Saudi oil to run dry by 2030?
Yet by 2030 it could even an importer - perhaps even shipping in supplies from the US, should the US shale adventure come good. What's changed, then?%VIRTUAL-SkimlinksPromo%
Part of the problem, says Citigroup author Heidy Rehman, is that Saudi Arabia now consumes increasing amounts of its own production due to huge domestic increases in demand for electricity.
Here's what Rehman says: "Saudi Arabia is the world's largest oil producer (11.1mbpd) [million barrels per day] & exporter (7.7mbpd). It also consumes 25% of its production. Energy consumption per capita exceeds that of most industrial nations."
Oil and its derivatives account for 50% of Saudi's electricity production, used mostly for residential use she adds. And peak power demand is growing by 8% a year. "Our analysis shows that if nothing changes Saudi may have no available oil for export by 2030."
Dash for gasPart of the problem too for the Saudis is, as in other parts of the Gulf, fuel and energy remains subsidised by Government. So they can either hike prices, which would not be popular, or risk higher inflation by racking up wages.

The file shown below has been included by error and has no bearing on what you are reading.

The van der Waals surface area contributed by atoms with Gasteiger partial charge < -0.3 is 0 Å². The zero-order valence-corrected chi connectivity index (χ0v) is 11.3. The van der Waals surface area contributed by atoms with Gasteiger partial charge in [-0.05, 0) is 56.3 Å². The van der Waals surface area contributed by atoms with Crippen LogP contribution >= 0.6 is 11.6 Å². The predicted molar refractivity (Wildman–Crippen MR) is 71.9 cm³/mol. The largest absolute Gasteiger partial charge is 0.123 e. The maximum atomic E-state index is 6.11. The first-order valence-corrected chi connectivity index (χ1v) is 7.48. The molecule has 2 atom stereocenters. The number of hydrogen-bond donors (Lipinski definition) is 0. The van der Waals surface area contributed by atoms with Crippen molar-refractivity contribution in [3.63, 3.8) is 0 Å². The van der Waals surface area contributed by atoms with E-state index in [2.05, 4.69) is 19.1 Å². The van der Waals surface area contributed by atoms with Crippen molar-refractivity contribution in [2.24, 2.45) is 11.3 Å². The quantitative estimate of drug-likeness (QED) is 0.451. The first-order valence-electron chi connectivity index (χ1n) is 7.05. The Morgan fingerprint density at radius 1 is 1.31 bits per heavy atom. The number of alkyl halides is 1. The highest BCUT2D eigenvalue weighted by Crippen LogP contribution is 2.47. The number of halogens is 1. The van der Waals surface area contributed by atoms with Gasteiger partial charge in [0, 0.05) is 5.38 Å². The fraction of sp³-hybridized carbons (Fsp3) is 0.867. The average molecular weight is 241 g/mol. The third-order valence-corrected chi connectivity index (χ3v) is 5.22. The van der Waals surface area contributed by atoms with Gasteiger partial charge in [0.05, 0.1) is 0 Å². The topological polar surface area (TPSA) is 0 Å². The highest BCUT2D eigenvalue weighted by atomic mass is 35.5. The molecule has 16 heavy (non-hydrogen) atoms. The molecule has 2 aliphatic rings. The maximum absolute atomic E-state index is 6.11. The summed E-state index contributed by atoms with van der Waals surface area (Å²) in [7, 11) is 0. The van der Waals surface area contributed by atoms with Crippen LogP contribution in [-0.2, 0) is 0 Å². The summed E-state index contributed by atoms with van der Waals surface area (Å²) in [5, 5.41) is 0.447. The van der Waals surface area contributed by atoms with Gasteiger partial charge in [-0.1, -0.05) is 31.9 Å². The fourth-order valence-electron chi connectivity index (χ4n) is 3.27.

Meanwhile, the Americans have been buoyed by their own shale gas revolution. Recently ConocoPhillips boss Ryan Lance told OPEC that North America could even become self-sufficient in oil and gas by 2025. That would depends on a number of factors, including the cost of of production, which could be rather higher than the Americans claim - if you listen to the likes of Gazprom, at least.
"We forecast that soon, the disparity between the shale gas costs and sales price will disappear," Sergei Komlev of Gazprom Export told energy information service Platts. "When it happens, it will make the US plans to become a major gas exporter economically unviable."
The Kingdom's staying powerYet there could be a day, say some, when much less of the world has to rely on the Organization of Petroleum Exporting Countries (OPEC). The controversial Canadian tar sands development could also tip the balance of power away from OPEC. And if oil prices rise, that will also spur exploration of alternatives.
Yet OPEC's cartel, over the years, has endured many threats. There's also increasingly environmental alarm about the techniques and safety threats - including water supply worries - from shale gas exploration and tar sands development.
OPEC's grip, for the time being, remains tight. But the balance of power - not to mention the geo-political changes of the Arab Spring - is shifting faster than the Saudis are comfortable with.